It is understandable that for many years, primary treatment of fractures in nonmobile dystrophic patients has relied on primarily nonsurgical modalities.1 A number of studies documented good outcomes in nonambulatory dystrophic patients with long bone fractures treated nonoperatively.1,2 However, the presence of a painful, poorly controlled femoral fracture has previously been used as justification for surgical fixation of both adult8 and pediatric dystrophic patients.9
Owing to complicated medical implications, even the most common dystrophies may require multiple services including but not limited to cardiology, pulmonology, endocrinology, neurology, and physiatry to be able to care for the patient before, during, and after surgery. The variety of presentations of the greater than 800 separate entities that fall under the classification of neuromuscular disease is extensive. In this type of setting, it is important to enlist an anesthesiologist prepared to address not only the specific type of dystrophy, but additionally, any accessory conditions with which the patient may present.
When considering anesthetic management for patients with nemaline rod myopathy, there are notable risks to every major organ system, depending on the anesthetic technique selected. From a pulmonary standpoint, respiratory muscle and diaphragm weakness pose the greatest risk, limiting administration of benzodiazepines, opioids, and neuromuscular blocking agents.10 This, in turn, complicates pain control and ventilatory management during general anesthesia. Depending on the type of sedation used, regional anesthesia can preclude these risks to the respiratory system.8 There have also been cardiologic and endocrine abnormalities described in the literature that deserve attention preoperatively with dystrophic patients, in addition to physical and occupational therapeutic concerns that should be addressed.11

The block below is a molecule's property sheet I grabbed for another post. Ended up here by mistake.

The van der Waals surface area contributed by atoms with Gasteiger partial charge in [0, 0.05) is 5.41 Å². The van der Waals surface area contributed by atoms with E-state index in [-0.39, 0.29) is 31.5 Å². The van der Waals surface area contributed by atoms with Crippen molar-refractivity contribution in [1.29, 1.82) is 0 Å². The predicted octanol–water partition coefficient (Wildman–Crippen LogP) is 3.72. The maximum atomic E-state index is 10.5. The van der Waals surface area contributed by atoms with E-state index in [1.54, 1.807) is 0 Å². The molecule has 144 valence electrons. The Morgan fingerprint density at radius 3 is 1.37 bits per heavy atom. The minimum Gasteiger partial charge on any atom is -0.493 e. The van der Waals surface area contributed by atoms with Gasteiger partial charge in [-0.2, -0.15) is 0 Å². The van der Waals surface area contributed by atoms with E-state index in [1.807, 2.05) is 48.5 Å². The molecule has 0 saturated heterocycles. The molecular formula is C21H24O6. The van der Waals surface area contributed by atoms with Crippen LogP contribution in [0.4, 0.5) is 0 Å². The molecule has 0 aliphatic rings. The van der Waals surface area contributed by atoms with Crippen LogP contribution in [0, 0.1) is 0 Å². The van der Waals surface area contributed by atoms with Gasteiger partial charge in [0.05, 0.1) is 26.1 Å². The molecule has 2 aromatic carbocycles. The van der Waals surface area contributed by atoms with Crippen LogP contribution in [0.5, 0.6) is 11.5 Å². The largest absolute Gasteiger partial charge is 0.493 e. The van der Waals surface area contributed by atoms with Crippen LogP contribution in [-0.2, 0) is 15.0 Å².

The reasoning behind using flexible intramedullary nailing in this case was primarily focused on the small diameter of the patient's femoral diaphyseal shaft. Owing to not ambulating for over 15 years, the patient's femoral shaft was too small to accept a commercially available static locking nail. Instead, we had to rely on intramedullary flexible nailing, a technique used most successfully in smaller (<100 lb) children.11 However, recently, more data have emerged on the applicability of flexible nailing in the heavier (>100 lb) patient, and it has been as successful as the lighter cohort.13 This methodology has previously been verified for quicker mobilization in children,14 so with the limitations imposed by our patient's condition, we felt that flexible nailing could stabilize her fracture while allowing for less pain with transfers. The mindset on the feasibility of flexible nailing in the pediatric cohort has been focused on the adaptability of the nail diameters to the narrow canal size coupled with the improved ability of children to heal fractures based on secondary bone healing. The ability of flexible nails to provide fairly rigid fixation at the femoral fracture isthmus while remaining minimally invasive appears to allow for adequate healing despite the turning necessary for daily care in a patient such as ours.6
Alternative surgical methods have been noted to have lower rates of success in young patients with osteopenia due to inherited or genetic conditions. Often, plate and screw constructs do not provide sufficient stability and the bone is prone to refracture above or below the level of a plate.15 Rigid locked intramedullary nails have a high risk of taking a false route in osteoporotic bone, can cutout through weak bone, and can result in the interlock screws tearing out of the bone.6 In this scenario, we felt that flexible nailing would provide the best fixation.
The use of flexible nailing also allowed for minimal anesthetic usage, which went along with both our patient's wishes and the data on successful fracture treatment in this cohort.8 It also is revolutionary in that, in the previous literature, there exist little data on lower extremity reduction and fixation with minimal anaesthesia.8 The data on pediatric fracture reductions under minimal anesthesia focus on upper extremity fractures and demonstrate worse results with patients older than 10 years.16 As has been previously demonstrated, the older patients are, the more they catastrophize fracture reduction and they react accordingly.17
In conclusion, our report demonstrates that the use of awake flexible nailing of femoral shaft fractures even in nonambulatory dystrophic patients is feasible, reliable, and a minimally invasive method. We believe that surgical treatment with flexible intramedullary nailing should be discussed in those patients who need regional or local anesthesia only for fracture reduction and should certainly be considered in those patients where minimally painful mobilization is difficult or impossible with splints or casts.